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Thursday, 3 February 2011

Energy Drainers and how to deal with them!


Are you going through some  kind of change or just going through a difficult period? You will probably find it drains your energy!  You have to deal with confusion, your own, and you may have to deal with other people’s, anxieties.  You may find yourself giving out lots of your energy in support of others.  But some people seem to take just a little too much – more than you can afford to give if you are going to stay fit and cope with all that might be ahead of you.
We all feel particularly insecure in the middle of life changes.  But energy drainers are usually people who are insecure and negative in their everyday life!   Quite often they find it difficult to tolerate their own company. You may find people like this start to depend upon you to help them make all kinds of relatively simple life decisions.  They may phone or text you several times a day on any pretext – they can eat you, as well as your time, and sap your life force!
Very often these sad people are stuck in “Survival Mode.”  They don’t know how to tap into their personal energy reserves to survive and, like children, they haven’t accepted responsibility for their own lives. But they find a variety of ways, including emotional blackmail, to persuade you to provide them with the emotional support  and the reassurance they need.  Life is frightening and they are very scared indeed!
We all know people like this – they can be old friends, family and work colleagues.  You want to help but their needs are overwhelming.
So, what do you do?  Keep in mind that you may need to conserve your energy to deal with your own response to the change.   If they are part of the change, you are certainly not going to be in a position to cut them out of your life.  Anyway, at the end of the day, most of us would actually like to be in a position to help.
The stance you take depends upon what your relationship with the person is, and upon the level of your energy reserves. However, your first responsibility is to yourself. You, too, may have to adopt a “Survival Mode” attitude.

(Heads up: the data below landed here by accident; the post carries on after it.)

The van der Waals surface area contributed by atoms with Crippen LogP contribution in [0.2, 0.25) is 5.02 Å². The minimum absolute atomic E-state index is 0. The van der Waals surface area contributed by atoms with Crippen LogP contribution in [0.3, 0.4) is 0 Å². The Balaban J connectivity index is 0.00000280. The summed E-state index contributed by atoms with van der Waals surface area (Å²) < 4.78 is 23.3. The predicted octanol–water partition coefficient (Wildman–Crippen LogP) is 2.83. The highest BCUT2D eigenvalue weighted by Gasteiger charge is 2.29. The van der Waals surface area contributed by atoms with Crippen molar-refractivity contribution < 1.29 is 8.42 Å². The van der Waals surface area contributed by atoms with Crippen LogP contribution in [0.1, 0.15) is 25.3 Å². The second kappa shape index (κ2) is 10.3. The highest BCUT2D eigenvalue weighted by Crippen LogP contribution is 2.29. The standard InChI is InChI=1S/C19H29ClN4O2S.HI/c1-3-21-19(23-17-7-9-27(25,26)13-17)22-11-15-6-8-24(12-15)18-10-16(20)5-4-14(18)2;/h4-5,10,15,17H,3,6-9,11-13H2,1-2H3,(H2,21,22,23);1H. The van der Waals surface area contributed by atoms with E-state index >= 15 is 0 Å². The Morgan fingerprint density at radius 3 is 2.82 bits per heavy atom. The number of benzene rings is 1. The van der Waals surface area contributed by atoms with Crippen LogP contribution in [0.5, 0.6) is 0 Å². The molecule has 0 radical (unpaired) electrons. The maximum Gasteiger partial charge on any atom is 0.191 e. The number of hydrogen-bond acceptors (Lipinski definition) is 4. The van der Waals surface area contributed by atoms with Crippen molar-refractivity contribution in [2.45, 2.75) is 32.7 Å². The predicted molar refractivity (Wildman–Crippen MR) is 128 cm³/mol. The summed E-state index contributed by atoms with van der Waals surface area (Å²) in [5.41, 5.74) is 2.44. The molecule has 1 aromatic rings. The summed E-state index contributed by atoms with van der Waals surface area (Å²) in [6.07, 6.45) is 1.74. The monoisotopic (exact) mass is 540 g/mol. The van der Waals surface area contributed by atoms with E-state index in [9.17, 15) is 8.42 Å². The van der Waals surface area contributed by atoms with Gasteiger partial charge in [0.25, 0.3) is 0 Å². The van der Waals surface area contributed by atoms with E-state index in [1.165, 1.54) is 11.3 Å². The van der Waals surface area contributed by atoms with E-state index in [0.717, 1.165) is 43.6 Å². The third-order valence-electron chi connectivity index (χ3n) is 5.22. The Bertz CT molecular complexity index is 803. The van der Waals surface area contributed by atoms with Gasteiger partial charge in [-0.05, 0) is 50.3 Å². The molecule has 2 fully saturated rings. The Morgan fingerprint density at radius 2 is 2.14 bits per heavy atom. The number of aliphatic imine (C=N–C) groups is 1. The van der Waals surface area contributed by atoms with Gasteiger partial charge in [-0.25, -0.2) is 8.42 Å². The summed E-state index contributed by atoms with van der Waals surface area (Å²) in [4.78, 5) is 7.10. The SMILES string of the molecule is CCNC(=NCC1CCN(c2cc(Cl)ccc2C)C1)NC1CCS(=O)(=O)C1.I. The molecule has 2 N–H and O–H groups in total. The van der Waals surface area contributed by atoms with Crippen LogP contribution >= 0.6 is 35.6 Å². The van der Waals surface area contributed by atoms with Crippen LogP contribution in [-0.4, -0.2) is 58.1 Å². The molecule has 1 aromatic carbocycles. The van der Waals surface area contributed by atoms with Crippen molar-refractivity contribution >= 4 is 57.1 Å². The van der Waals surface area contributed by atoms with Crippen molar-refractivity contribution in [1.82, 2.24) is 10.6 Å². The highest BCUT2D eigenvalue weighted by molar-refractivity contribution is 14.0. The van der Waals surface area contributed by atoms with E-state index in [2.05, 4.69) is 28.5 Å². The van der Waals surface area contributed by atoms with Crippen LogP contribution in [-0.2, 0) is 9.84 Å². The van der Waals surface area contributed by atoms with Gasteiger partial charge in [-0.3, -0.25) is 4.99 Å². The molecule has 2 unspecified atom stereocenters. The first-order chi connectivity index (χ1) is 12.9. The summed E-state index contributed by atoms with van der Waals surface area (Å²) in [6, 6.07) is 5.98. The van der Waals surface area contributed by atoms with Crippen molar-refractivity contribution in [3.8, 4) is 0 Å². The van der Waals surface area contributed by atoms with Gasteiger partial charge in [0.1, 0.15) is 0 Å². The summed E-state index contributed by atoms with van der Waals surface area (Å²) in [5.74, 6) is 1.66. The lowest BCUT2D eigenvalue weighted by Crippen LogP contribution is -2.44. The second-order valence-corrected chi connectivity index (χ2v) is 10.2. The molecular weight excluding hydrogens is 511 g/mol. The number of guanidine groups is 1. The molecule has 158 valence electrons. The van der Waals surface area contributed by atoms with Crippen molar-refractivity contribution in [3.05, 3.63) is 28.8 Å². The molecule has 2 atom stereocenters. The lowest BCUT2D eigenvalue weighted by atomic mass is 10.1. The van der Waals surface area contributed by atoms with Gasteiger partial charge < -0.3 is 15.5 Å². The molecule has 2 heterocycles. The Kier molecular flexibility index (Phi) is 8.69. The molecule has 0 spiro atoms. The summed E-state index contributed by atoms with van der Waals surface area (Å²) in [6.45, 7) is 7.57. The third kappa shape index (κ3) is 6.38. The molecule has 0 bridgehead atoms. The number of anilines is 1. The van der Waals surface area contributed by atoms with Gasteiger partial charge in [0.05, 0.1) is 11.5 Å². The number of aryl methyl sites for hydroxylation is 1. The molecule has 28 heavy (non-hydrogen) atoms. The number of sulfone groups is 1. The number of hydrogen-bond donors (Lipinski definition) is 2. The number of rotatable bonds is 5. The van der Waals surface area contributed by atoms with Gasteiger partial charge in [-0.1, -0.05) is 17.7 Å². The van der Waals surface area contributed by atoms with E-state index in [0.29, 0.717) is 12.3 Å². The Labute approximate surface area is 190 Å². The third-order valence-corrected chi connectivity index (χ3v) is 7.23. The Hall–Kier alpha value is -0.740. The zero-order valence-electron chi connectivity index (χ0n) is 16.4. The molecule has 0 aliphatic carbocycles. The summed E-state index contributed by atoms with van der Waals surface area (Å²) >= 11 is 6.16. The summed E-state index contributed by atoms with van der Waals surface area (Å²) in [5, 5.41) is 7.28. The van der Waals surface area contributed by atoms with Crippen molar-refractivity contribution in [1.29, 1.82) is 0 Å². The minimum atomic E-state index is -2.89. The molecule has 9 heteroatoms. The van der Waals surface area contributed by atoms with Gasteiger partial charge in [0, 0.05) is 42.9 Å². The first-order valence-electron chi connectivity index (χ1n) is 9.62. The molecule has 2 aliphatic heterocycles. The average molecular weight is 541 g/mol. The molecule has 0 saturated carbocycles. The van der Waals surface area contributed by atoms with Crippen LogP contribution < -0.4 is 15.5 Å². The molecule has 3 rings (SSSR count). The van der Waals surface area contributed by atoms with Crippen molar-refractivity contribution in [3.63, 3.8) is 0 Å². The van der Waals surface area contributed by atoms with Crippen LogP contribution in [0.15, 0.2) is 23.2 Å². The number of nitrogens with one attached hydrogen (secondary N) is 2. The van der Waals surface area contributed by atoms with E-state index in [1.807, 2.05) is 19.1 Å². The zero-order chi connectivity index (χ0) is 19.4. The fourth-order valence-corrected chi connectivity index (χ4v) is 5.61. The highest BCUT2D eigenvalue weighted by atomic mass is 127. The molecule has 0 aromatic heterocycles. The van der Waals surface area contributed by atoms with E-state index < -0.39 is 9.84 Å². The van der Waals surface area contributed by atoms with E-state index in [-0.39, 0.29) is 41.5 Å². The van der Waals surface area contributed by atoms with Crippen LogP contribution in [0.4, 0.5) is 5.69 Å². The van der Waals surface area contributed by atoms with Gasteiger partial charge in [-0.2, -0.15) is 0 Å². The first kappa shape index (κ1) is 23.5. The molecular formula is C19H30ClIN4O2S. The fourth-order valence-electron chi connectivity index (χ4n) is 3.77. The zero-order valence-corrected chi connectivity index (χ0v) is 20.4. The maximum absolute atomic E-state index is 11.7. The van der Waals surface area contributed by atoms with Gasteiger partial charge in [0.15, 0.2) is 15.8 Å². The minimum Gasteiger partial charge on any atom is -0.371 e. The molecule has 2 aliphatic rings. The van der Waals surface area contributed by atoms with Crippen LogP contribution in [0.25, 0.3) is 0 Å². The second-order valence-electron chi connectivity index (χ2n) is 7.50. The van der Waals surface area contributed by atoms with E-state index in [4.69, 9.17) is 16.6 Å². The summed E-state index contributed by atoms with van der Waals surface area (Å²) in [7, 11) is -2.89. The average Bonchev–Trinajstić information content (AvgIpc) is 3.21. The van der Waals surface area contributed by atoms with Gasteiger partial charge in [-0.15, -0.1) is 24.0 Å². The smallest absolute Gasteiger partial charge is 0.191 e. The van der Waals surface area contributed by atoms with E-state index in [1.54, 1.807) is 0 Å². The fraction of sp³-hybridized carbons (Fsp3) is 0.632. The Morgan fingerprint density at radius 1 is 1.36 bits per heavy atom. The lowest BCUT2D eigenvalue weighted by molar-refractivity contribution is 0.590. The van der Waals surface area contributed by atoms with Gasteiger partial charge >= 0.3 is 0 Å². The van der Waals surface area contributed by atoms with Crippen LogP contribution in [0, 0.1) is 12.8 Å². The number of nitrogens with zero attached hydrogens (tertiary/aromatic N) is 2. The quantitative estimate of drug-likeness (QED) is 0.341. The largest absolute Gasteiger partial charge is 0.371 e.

It is certainly much easier to deal with someone who is an acquaintance or a work colleague. You have no personal commitment to them and you have every right to say goodbye when you finish work.
When you are dealing with them try to stay in a neutral space – give neutral responses and try not to get drawn into their or your emotions.  When you are dealing with them, imagine you are wearing a breastplate to defend your energy – withhold your energy behind your breastplate – deliver a neutral, and deliberately, low energy response. Offer no more and no less than is necessary to accomplish that particular task or meeting!
As a personal survival technique, this approach can be adopted for family and old friends. But, you may choose to take a more compassionate and supportive stance.  Demonstrate your love but it may be “tough love.” Your goal here is to move them from negative to positive and to move them back into using their own energy resources. In this way, you can help them to become self-sufficient.  Get them to think through their own options – to make choices and plan.  When they do so give them lots of quiet praise – move them on from whining to thinking about concrete ways they can help themselves!
Be aware, though, that Energy Drainers will resort to many forms of subtle emotional blackmail to get access to your energy. Don’t let them! Let them know, through your actions, that your energy is no longer accessible to them. Encourage them to make decisions on their own and to enjoy their own company by simply not being available: physically or emotionally.
It will not be easy for you or them.  You are breaking established patterns of behaviour and setting a brand new precedent. But eventually a new dynamic should be established.  They should take responsibility for their own life and their own decisions.  You may have to support them through a change as part of your role but do so in a managed way! With friends and family, if they will not take action, success will be impossible. So recognize when you have banged your head once too often against that proverbial brick wall and when the wisest step may be simply to “let go.”

10801706_10205372103244677_2990750892488570962_nWendy Smith (formerly Wendy Mason) is  a life coach and writer committed to helping people be happy and fulfilled at home and at work. You can contact her at wendy@wisewolfcoaching.com


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